Pensions are set to have one of the biggest overhauls in recent memory, as the Chancellor also announced a consultation on plans that would bring significant changes to pensions in the UK. The biggest change would be a Lifetime Pension, more colloquially known as a ‘pot for life’ – where someone would choose the pension plan that suits them best, and every employer would then pay into that plan rather than the employee being put into the employer’s scheme.
The obvious benefit is that you are less likely to lose this pension, as it will be the only one that you need to have during your working life. The downside, according to experts, is that it will increase the employers’ costs of providing pensions to employees, as they would need to pay into multiple pensions for different members of their workforce. Paying into a single scheme, which is the current system, is much simpler for employers as they have one block payment to make each month. However, these pensions often get forgotten about by employees as they move from job-to-job.
Triple lock stays, with State Pension up 8.5%
There was concern before the Autumn Statement that the triple lock, which uprates State Pensions each year by the highest of average earnings growth, inflation, or 2.5%, might disappear given the high levels of inflation we have seen in recent months in the UK.
However, Jeremy Hunt chose to keep the triple lock, and the State Pension will be increased by 8.5% from April 6, 2024, meaning someone on the new State Pension will see their weekly income rise from £203.85 to £221.20. Anyone who reached State Pension age before 2016 will see their pension rise from £156.20 to £169.50 per week.
This is one of the largest State Pension increases in cash terms and will go some way to helping pensioners who have been struggling with the cost-of-living crisis.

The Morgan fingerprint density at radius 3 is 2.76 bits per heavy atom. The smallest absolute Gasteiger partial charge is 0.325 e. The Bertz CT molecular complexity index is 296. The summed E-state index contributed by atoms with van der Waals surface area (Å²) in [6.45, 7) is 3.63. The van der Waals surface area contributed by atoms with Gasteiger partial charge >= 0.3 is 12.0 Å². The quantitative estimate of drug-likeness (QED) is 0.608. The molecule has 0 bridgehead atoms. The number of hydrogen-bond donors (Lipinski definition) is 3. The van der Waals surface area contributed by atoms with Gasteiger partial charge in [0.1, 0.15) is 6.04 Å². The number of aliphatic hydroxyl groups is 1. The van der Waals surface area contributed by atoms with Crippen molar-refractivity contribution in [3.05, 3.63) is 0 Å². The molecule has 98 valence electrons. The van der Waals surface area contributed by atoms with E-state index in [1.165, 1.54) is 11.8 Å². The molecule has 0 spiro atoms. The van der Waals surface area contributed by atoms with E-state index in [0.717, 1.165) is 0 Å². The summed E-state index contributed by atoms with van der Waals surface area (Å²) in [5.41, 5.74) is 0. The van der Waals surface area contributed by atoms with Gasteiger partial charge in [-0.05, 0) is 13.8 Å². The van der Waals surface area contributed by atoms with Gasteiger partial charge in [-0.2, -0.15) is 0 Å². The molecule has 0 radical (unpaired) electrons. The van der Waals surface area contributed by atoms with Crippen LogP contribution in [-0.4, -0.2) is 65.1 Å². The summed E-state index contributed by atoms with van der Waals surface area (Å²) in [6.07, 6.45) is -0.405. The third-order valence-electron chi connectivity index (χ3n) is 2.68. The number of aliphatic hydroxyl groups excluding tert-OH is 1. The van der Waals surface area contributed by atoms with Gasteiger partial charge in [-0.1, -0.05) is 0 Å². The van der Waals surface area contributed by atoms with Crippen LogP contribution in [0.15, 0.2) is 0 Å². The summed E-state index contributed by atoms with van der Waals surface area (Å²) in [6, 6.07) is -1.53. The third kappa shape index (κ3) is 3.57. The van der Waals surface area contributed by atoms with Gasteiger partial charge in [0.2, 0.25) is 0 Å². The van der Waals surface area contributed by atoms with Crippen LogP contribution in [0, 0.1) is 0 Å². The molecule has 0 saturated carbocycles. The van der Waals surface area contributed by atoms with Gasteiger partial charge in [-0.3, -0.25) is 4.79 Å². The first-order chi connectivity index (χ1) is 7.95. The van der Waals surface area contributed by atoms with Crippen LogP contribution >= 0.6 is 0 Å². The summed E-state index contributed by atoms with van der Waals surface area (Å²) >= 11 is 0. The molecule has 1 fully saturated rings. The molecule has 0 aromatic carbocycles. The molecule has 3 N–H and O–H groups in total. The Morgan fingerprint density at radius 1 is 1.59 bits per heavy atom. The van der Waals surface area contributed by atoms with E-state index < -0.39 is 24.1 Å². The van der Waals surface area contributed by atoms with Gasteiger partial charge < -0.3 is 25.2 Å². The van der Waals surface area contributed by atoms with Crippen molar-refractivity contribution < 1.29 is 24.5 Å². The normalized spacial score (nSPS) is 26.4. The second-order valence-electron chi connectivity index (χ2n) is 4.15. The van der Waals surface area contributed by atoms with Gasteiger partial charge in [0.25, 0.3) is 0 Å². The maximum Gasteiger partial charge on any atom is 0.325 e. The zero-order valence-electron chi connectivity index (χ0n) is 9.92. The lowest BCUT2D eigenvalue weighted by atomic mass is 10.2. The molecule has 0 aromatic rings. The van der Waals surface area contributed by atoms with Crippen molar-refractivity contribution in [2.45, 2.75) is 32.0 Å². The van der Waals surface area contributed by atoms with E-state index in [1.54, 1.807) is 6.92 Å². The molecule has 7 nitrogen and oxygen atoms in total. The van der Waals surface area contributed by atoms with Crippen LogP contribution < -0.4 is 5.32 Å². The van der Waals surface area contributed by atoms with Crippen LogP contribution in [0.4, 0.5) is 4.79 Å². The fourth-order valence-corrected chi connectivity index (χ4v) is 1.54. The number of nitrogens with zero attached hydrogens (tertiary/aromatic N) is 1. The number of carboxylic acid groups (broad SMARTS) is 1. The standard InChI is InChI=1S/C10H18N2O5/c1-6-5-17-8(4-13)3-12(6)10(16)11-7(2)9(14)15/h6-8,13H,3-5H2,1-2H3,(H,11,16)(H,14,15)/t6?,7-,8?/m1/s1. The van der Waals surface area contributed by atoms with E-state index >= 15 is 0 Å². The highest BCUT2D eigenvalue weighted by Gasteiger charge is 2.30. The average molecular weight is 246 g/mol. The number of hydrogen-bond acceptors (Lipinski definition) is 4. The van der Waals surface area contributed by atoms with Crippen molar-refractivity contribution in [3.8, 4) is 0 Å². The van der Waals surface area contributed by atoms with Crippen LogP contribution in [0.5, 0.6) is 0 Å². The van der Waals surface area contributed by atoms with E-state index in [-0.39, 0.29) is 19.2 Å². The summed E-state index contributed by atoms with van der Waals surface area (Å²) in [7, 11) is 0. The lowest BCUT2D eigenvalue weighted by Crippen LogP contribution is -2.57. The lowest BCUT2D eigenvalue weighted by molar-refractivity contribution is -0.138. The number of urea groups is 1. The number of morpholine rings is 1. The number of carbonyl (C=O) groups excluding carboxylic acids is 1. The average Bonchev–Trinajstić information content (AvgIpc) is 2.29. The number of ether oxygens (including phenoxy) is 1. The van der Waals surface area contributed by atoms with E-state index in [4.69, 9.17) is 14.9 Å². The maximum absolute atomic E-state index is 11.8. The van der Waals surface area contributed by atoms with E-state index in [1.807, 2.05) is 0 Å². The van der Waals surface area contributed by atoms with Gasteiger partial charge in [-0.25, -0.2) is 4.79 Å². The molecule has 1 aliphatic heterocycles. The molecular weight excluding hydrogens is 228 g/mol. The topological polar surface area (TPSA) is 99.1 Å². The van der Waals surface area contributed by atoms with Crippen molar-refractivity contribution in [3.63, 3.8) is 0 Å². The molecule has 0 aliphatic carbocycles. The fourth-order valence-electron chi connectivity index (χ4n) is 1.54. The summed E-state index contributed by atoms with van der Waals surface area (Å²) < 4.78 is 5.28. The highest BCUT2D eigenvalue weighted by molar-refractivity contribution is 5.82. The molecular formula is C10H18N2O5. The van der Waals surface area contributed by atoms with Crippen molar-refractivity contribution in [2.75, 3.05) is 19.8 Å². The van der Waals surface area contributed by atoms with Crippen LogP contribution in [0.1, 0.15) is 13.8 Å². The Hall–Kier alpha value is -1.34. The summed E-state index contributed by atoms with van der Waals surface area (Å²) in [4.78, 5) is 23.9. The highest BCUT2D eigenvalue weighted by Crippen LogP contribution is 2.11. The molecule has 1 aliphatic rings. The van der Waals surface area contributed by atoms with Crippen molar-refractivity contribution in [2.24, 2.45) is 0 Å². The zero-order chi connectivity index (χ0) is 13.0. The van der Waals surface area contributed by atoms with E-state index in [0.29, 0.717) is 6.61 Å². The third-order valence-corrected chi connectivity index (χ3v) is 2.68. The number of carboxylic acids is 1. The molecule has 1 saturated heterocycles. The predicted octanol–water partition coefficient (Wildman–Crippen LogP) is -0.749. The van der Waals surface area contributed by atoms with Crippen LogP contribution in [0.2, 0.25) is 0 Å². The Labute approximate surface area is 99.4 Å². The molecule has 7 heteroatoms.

Tax on pensions passed on after death to be scrapped
The Government has also had a change of heart when it comes to pensions passed on after death. The Chancellor announced that pensions passed to beneficiaries if someone dies before they reach age 75 will not be taxed.
The original plan, announced by HMRC in the summer, was to tax any income taken from a pension pot through drawdown – where an income is taken from the underlying fund over a period of time – or from an annuity, would be taxable. This announcement reverses that decision, and HMRC has now confirmed these payments will continue to be tax free from April 6, 2024.
Under the current rules, a defined contribution pension pot can be transferred to beneficiaries tax-free if the original owner of the pension dies before they reach 75.
The Chancellor also re-confirmed that the Lifetime Allowance – which limited the amount of money you could build up in your pension over your lifetime, including all contributions and investment returns to £1,073,100 – will be removed from April 6, 2024.
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Pensions are complex and whether you are an employer, employee or self-employed, you should know what you can do to maximise your retirement savings. If you would like more information on this, then please get in touch and we will explain what you need to know.